Globalisation has had an unlikely effect – Festival in Bengal. When I was a kid the only visible aspect about Ganesh Chaturthi in Kolkata (Calcutta then) was the telecast of the immersion ceremony of the huge Ganesh idols in Mumbai (Bombay then). We didn’t even know when is Ganesh Chaturthi unless we saw the holiday calendar. But, now even we Bongs have started worshipping Ganapati Bappa on Ganesh Chaturthi (also called, Ganesha Chaturthi, Vinayaka Chaturthi). Take my home, for instance. Since morning mom has been decorating the house. She painted miniature  alpona at the door step (Alpona is an oriental style of painting motifs on floors during any ceremonies, usually done using rice flour mixed dissolved in water).  There wasn’t any Ganesh Chaturthi katha or vrat though (I guess there would be, but a couple of years later. Here’s a link on how a FM channel in North Bengal is celebrating the festival). I had my part in the ceremony too. Prepared some Narkel narus (coconut-sugar balls) and went to college. But by the time I was back, my sister had finished off half of it and mom had distributed almost the rest among our neighbors, leaving me with just a couple of my favorite nadu.

Ganesha – created and beheaded

I wasn’t much aware of what actually Ganesh Chaturthi is. So, while writing for this post just thought of sharing the info I gained from mom and the internet. Ganesh Chaturthi is said to be the day when Lord Ganesh comes down to earth to bestow his blessings on his devotees. Ganesh or the Lord of Ganas is the son of Lord Shiva and Parvati. While Lord Shiva was away, Parvati thought of creating a son to guard her. Parvati created Ganesha out of the sandalwood paste that she used for her bath and breathed life into the figure. She then set him to stand guard at her door and instructed him not to let anyone enter. In the meantime, Lord Shiva returned from the battle but as Ganesha did not know him, stopped Shiva from entering Parvati’s chamber. Shiva, enraged by Ganesh’s impudence, drew his trident and cut off Ganesha’s head. Parvati emerged to find Ganesha decapitated and flew into a rage. She took on the form of the Goddess Kali and threatened destruction to the three worlds of HeavenEarth and the subterranean earth.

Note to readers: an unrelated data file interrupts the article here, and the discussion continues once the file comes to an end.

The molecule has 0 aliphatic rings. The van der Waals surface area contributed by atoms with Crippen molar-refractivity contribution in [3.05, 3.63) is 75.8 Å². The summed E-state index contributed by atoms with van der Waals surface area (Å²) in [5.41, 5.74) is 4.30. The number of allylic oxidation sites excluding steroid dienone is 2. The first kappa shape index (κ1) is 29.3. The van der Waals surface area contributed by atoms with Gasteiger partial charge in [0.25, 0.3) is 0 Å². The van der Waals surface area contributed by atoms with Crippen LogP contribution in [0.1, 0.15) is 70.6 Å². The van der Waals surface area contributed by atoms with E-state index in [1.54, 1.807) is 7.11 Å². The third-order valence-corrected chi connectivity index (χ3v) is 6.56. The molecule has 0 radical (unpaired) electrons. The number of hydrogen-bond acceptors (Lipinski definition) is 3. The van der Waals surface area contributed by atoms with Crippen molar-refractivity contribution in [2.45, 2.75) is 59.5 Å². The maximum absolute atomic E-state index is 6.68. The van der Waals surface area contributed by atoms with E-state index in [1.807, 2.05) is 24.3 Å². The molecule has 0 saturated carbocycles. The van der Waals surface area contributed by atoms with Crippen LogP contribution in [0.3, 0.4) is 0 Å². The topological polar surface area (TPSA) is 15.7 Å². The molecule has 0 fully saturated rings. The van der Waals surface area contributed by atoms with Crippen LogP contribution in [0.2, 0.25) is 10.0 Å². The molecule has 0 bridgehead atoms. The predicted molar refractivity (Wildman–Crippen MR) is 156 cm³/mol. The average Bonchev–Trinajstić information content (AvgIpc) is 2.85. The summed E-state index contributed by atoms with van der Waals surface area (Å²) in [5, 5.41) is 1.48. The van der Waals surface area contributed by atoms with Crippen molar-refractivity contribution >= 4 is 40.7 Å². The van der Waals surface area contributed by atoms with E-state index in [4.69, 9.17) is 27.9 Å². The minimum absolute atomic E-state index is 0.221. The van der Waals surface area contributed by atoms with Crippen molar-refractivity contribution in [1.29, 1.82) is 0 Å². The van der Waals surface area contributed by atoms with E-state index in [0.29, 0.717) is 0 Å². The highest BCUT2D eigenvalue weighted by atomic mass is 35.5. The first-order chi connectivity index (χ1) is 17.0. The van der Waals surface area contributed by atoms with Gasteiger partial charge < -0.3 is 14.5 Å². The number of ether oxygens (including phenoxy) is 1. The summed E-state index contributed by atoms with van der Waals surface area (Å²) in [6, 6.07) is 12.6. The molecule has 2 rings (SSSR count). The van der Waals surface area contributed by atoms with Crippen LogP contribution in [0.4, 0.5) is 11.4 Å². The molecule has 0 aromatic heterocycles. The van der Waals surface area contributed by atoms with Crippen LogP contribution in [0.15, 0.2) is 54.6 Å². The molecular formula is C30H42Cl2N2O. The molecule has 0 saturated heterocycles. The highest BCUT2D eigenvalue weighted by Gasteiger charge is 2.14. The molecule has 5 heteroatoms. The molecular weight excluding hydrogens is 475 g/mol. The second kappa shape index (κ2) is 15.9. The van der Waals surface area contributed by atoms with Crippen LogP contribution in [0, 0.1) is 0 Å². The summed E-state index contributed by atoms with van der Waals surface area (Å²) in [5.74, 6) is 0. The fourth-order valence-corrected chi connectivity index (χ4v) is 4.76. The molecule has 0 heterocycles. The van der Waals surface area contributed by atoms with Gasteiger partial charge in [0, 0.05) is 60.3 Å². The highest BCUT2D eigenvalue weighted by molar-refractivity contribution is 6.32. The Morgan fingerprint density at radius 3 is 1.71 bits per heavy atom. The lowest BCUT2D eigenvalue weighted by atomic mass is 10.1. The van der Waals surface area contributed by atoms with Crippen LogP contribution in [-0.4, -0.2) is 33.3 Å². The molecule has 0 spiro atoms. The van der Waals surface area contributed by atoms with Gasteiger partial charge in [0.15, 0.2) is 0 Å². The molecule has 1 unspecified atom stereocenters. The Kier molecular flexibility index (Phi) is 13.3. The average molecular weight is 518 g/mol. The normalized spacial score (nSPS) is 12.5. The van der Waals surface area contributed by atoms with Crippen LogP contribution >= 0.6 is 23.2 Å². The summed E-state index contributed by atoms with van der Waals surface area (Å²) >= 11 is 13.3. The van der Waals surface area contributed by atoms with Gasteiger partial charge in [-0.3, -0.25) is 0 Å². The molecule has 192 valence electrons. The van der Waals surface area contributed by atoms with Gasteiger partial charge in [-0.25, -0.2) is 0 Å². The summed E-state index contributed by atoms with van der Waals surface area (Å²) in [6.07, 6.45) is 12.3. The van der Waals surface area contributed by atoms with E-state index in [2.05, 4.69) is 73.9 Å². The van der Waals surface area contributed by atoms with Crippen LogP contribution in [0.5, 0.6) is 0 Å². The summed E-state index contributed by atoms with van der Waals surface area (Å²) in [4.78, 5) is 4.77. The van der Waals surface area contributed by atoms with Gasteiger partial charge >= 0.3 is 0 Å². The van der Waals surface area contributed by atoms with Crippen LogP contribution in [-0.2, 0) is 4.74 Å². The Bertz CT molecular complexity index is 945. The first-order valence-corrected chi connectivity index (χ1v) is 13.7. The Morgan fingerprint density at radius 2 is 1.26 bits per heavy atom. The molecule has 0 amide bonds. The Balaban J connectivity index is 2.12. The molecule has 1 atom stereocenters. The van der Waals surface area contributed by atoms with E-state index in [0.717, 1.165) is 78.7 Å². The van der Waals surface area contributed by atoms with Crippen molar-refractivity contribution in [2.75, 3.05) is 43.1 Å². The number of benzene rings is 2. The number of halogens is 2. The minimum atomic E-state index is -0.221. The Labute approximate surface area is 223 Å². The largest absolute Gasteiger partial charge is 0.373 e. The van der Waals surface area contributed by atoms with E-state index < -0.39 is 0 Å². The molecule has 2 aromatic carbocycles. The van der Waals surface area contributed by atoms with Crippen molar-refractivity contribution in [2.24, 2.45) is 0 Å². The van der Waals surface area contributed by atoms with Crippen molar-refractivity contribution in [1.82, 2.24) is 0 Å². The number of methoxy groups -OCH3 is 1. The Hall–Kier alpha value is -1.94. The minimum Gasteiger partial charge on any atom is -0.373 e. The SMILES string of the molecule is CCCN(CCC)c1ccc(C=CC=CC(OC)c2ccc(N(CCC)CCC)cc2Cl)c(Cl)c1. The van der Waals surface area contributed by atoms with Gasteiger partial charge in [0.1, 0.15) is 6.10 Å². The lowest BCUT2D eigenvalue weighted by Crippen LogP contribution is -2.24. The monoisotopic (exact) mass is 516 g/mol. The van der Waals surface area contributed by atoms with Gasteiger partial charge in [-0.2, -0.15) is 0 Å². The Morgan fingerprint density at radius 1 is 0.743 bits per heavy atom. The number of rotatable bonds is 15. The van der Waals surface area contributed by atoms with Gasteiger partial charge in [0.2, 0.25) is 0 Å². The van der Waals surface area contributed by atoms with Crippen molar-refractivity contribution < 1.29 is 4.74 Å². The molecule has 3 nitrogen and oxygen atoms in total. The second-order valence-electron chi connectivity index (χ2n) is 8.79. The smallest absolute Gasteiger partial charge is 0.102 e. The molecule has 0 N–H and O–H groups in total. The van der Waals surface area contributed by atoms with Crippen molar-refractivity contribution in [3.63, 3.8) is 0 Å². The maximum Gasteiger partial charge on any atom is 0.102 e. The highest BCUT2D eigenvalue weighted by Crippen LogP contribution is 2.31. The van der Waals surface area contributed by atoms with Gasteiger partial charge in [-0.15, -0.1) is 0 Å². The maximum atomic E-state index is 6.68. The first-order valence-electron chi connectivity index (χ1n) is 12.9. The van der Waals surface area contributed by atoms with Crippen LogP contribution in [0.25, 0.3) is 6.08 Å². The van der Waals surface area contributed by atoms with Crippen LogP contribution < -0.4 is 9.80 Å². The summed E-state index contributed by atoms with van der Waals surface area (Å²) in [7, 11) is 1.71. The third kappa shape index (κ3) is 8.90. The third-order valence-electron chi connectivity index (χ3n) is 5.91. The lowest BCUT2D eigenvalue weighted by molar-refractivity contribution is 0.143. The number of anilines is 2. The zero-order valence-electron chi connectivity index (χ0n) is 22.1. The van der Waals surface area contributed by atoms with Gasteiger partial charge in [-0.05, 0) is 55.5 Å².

Ganesh Puja Prasad

Ganesh Puja Prasad

Parvati’s rage

Parvati was enraged beyond control. Seeing her in this mood, the other Gods were afraid and Shiva, in an attempt to pacify Parvati, sent out his ganas, or hordes, to find a child whose mother is facing another direction in negligence, cut off his head and bring it quickly. The first living thing they came across was an elephant. That elephant was facing north (the auspicious direction associated with wisdom). So they brought the head of this elephant and Shiva placed it on the trunk of Parvati’s son and breathed life into him. Parvati was overjoyed and embraced her son, the elephant-headed boy whom Shiva named Ganesha, the lord of his ganas. Parvati was still upset so Lord Shiva announced that everyone who worships Ganesha before any other form of God is favoured. So Ganesh is worshipped first in all Hindu occasions and festivals.



Ganesha has become the symbol of Hinduism these days. Various styles, postures of Ganesha are openly sold in the market. People these days have started a new hobby collecting Ganesh idols, and my mom is one of them. At present she has a collection of odd 60 idols at our home. These are of different postures, sizes and made of various materials from plaster of Paris to 8 metal alloys and from terracotta to ivory. Hope you enjoyed the pictures.

Happy Ganesh Chaturthi. And please come back tomorrow for the Narkel Nadu recipe.

If you like this post, please consider linking to it or sharing it with others. I’ll love to hear your comments too. You can also Subscribe to BengaliCuisine by Email, or Subscribe in a reader